As its name suggests, Tale of Tales is an anthology film, retelling three Italian fairytales through the lens of high fantasy (and a splash of Game-of-Thrones-esque sexuality). Despite a rave reception after opening last year’s Cannes, it has little to offer beyond impressively baroque aesthetics and a few standout performances.
The three stories – of oversized fleas and magical twins and a typically-creepy Vincent Cassel – are dragged out beyond their simplistic folk tale origins, but their elongated bones lack the flesh needed to justify the film’s length. (Speaking of flesh, there’s plenty of gore, including a captivating sequence where Salma Hayek devours the heart of a sea monster). Robust characterisation is eschewed in favour of archetypes, only given shading by the cast. Toby Jones and Bebe Cave, in particular, elevate their story playing father and daughter.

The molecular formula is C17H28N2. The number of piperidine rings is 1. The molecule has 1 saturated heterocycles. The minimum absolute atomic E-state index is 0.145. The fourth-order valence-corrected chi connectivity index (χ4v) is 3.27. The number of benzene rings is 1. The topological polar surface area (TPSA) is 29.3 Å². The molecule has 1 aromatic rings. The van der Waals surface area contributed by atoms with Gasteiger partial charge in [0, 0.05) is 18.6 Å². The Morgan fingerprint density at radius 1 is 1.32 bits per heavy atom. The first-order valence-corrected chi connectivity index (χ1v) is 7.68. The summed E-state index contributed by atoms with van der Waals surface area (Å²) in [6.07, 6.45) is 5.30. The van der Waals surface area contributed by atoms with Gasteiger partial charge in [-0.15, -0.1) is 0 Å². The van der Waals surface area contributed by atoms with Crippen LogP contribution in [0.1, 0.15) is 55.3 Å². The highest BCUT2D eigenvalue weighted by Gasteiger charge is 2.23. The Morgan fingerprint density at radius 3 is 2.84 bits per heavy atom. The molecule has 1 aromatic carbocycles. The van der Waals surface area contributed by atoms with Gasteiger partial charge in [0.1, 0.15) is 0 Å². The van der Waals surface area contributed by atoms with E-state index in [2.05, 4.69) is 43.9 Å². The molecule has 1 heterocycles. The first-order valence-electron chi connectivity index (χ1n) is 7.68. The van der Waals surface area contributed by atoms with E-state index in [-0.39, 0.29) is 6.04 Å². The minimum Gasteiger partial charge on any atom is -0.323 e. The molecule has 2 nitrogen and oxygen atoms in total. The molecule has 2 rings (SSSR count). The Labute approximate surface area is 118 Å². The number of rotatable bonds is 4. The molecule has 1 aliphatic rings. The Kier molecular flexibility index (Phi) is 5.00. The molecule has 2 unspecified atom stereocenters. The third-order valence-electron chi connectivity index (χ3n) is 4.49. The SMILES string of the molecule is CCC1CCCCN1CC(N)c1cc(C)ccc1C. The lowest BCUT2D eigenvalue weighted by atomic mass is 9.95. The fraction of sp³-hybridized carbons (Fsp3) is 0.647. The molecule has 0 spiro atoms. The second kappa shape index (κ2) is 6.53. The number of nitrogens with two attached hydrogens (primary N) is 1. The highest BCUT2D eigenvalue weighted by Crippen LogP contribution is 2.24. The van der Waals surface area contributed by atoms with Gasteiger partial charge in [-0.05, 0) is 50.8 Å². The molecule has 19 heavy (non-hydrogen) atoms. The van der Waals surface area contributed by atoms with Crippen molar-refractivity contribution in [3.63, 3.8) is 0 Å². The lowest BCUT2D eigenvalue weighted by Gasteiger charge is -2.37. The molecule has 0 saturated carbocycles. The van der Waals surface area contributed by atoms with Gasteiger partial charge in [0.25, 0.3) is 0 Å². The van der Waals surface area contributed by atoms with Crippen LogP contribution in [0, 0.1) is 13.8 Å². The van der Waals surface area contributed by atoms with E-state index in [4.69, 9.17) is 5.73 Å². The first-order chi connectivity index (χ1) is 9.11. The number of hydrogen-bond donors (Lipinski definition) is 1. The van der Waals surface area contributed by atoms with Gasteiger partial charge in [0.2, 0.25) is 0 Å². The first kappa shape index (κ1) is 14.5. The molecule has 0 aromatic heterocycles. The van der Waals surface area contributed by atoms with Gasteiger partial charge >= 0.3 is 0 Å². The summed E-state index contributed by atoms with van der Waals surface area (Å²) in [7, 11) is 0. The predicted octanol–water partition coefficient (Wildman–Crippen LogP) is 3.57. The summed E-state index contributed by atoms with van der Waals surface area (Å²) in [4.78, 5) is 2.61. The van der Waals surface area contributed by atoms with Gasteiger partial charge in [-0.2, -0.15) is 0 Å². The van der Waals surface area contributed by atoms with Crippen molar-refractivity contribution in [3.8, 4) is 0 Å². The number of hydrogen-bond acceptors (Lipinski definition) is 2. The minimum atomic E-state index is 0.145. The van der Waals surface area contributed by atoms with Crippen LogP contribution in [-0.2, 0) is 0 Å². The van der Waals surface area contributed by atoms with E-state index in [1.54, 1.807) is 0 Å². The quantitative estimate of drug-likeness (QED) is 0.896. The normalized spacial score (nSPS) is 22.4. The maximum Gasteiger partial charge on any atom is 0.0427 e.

The cross-cutting between three largely unconnected stories does little to distract from pacing issues, and occasionally makes the threadbare plotlines unnecessarily confusing. It made me long for the quiet, understated beauty of Lost and Beautiful, which tackles Italian folk tales with more grace and contemporary resonance. Tale of Tales would’ve benefited from that kind of subtle humanism or – at the very least – a shorter runtime.